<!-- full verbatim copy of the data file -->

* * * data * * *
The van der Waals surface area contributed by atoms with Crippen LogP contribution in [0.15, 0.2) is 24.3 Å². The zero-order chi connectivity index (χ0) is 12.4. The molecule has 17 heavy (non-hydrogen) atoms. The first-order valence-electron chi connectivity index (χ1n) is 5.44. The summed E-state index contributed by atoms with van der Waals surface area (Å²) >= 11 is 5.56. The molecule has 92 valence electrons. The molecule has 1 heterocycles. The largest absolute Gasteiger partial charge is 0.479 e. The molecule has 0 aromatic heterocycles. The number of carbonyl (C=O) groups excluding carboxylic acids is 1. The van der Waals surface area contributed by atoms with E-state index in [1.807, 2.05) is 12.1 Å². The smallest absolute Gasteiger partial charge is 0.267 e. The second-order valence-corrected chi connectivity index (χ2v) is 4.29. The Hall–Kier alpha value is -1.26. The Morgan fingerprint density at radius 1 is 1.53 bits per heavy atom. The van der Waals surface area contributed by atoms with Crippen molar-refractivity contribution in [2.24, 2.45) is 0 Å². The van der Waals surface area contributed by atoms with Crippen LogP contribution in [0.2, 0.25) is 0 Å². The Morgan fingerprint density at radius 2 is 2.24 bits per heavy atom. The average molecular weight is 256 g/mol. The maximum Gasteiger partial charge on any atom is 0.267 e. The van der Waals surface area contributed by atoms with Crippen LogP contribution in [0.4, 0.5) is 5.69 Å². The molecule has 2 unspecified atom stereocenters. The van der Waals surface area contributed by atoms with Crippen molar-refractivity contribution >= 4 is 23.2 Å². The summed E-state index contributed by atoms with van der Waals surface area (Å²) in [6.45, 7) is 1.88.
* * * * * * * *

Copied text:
The van der Waals surface area contributed by atoms with Crippen LogP contribution in [0.15, 0.2) is 24.3 Å². The zero-order chi connectivity index (χ0) is 12.4. The molecule has 17 heavy (non-hydrogen) atoms. The first-order valence-electron chi connectivity index (χ1n) is 5.44. The summed E-state index contributed by atoms with van der Waals surface area (Å²) >= 11 is 5.56. The molecule has 92 valence electrons. The molecule has 1 heterocycles. The largest absolute Gasteiger partial charge is 0.479 e. The molecule has 0 aromatic heterocycles. The number of carbonyl (C=O) groups excluding carboxylic acids is 1. The van der Waals surface area contributed by atoms with E-state index in [1.807, 2.05) is 12.1 Å². The smallest absolute Gasteiger partial charge is 0.267 e. The second-order valence-corrected chi connectivity index (χ2v) is 4.29. The Hall–Kier alpha value is -1.26. The Morgan fingerprint density at radius 1 is 1.53 bits per heavy atom. The van der Waals surface area contributed by atoms with Crippen molar-refractivity contribution in [2.24, 2.45) is 0 Å². The van der Waals surface area contributed by atoms with Crippen LogP contribution in [0.2, 0.25) is 0 Å². The Morgan fingerprint density at radius 2 is 2.24 bits per heavy atom. The average molecular weight is 256 g/mol. The maximum Gasteiger partial charge on any atom is 0.267 e. The van der Waals surface area contributed by atoms with Crippen LogP contribution in [0.4, 0.5) is 5.69 Å². The molecule has 2 unspecified atom stereocenters. The van der Waals surface area contributed by atoms with Crippen molar-refractivity contribution >= 4 is 23.2 Å². The summed E-state index contributed by atoms with van der Waals surface area (Å²) in [6.45, 7) is 1.88.